1964 Epiphone Coronet. Nearly two years after Epiphone’s acquisition by Gibson, the Coronet was released in 1959, as a clear child of this alliance. In many ways, It was to Epiphone what the Les Paul Junior is to Gibson: A good basic, reliable student model.
1983, Fender hires the legendary japanese factory Fujigen (Greco, Ibanez) to produce a new series of guitar. The Master Series aimed at competing directly with Gibson’s Humbucker sound. Obviously not understood at the time, the Masters were too “Gibson” for Fender aficionados, and vice versa. After 2 years the production stopped. Today, they became highly sought. If you get your hands on one, keep it.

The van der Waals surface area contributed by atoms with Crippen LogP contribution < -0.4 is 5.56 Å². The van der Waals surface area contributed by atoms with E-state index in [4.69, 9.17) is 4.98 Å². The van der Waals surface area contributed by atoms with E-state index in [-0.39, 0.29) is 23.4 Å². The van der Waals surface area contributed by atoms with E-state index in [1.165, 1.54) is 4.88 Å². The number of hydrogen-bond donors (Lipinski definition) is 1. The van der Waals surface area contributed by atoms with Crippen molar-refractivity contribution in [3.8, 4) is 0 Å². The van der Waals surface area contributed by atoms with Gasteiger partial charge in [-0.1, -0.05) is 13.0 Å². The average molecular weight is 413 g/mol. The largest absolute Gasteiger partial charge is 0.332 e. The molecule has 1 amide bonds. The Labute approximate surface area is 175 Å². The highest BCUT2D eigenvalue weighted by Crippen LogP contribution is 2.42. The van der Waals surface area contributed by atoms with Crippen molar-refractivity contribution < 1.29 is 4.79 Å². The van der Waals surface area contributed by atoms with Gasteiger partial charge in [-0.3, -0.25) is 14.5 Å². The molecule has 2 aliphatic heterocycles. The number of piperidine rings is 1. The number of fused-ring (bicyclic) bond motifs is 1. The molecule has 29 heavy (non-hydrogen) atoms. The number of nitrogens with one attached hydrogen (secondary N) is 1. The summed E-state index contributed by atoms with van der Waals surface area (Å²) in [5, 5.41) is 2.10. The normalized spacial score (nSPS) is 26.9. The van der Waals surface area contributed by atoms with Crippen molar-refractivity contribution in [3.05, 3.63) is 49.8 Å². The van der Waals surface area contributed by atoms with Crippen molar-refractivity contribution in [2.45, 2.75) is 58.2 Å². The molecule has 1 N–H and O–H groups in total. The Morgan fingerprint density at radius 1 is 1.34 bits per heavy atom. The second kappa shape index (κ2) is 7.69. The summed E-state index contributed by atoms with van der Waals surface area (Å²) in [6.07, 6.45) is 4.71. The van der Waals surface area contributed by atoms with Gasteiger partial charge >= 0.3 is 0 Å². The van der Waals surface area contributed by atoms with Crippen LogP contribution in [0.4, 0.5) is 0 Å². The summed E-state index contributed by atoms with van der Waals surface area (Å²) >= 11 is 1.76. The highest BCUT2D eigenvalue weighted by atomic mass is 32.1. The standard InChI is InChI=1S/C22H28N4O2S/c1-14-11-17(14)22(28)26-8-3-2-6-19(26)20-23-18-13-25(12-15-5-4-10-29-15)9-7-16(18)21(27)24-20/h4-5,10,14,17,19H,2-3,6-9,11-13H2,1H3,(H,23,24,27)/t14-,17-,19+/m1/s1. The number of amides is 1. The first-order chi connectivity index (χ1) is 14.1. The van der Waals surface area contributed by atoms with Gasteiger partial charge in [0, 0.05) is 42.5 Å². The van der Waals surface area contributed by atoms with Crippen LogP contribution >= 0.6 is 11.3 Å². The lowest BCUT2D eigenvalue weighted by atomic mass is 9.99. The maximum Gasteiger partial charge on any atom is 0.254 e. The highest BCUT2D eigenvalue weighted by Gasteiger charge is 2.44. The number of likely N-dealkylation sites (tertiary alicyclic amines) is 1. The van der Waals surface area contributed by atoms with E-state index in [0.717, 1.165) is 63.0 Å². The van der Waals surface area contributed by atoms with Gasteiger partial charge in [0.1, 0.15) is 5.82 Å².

3 Models: The Esprit and The Flame were originally designed by Dan Smith, and the D’Aquisto by, well… D’Aquisto.
G&L Magnetic Field Design (MFD) pickups really shines when combined with Maple. Most nighthawks were made of ash or mahogany, but to this one has a maple body and it sound absolutely fantastic. Despite its heavy weight (10lbs), the killer neck and smoking looks make this Nighthawk bliss to play.
After producing only 269, Leo Fender had to rename the guitar to Skyhawk because of a trademark issue. Hey, Mr. Fender, didn’t it feel like deja-vu?